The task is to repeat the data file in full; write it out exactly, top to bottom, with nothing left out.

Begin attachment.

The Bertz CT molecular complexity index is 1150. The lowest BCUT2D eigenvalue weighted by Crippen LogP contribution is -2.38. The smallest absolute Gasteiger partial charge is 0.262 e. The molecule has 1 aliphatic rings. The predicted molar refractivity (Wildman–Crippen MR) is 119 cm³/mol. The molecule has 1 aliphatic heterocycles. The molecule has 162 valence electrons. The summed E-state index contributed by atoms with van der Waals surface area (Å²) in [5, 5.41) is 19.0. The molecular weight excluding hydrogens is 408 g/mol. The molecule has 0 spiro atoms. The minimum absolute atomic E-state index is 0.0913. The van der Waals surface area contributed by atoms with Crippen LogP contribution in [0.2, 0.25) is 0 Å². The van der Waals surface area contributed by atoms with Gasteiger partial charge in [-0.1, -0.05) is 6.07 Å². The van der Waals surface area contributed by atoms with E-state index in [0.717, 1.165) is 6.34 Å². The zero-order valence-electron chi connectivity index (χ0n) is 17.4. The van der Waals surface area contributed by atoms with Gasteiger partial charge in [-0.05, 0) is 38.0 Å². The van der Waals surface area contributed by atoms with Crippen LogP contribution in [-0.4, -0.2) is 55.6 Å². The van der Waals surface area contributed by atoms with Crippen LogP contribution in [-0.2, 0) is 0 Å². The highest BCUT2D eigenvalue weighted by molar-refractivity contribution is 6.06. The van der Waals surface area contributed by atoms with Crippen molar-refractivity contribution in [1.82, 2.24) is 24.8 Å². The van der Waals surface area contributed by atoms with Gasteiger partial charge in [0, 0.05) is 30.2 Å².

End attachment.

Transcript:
The Bertz CT molecular complexity index is 1150. The lowest BCUT2D eigenvalue weighted by Crippen LogP contribution is -2.38. The smallest absolute Gasteiger partial charge is 0.262 e. The molecule has 1 aliphatic rings. The predicted molar refractivity (Wildman–Crippen MR) is 119 cm³/mol. The molecule has 1 aliphatic heterocycles. The molecule has 162 valence electrons. The summed E-state index contributed by atoms with van der Waals surface area (Å²) in [5, 5.41) is 19.0. The molecular weight excluding hydrogens is 408 g/mol. The molecule has 0 spiro atoms. The minimum absolute atomic E-state index is 0.0913. The van der Waals surface area contributed by atoms with Crippen LogP contribution in [0.2, 0.25) is 0 Å². The van der Waals surface area contributed by atoms with Gasteiger partial charge in [-0.1, -0.05) is 6.07 Å². The van der Waals surface area contributed by atoms with E-state index in [0.717, 1.165) is 6.34 Å². The zero-order valence-electron chi connectivity index (χ0n) is 17.4. The van der Waals surface area contributed by atoms with Gasteiger partial charge in [-0.05, 0) is 38.0 Å². The van der Waals surface area contributed by atoms with Crippen LogP contribution in [-0.4, -0.2) is 55.6 Å². The van der Waals surface area contributed by atoms with Crippen LogP contribution in [-0.2, 0) is 0 Å². The highest BCUT2D eigenvalue weighted by molar-refractivity contribution is 6.06. The van der Waals surface area contributed by atoms with Crippen molar-refractivity contribution in [1.82, 2.24) is 24.8 Å². The van der Waals surface area contributed by atoms with Gasteiger partial charge in [0, 0.05) is 30.2 Å².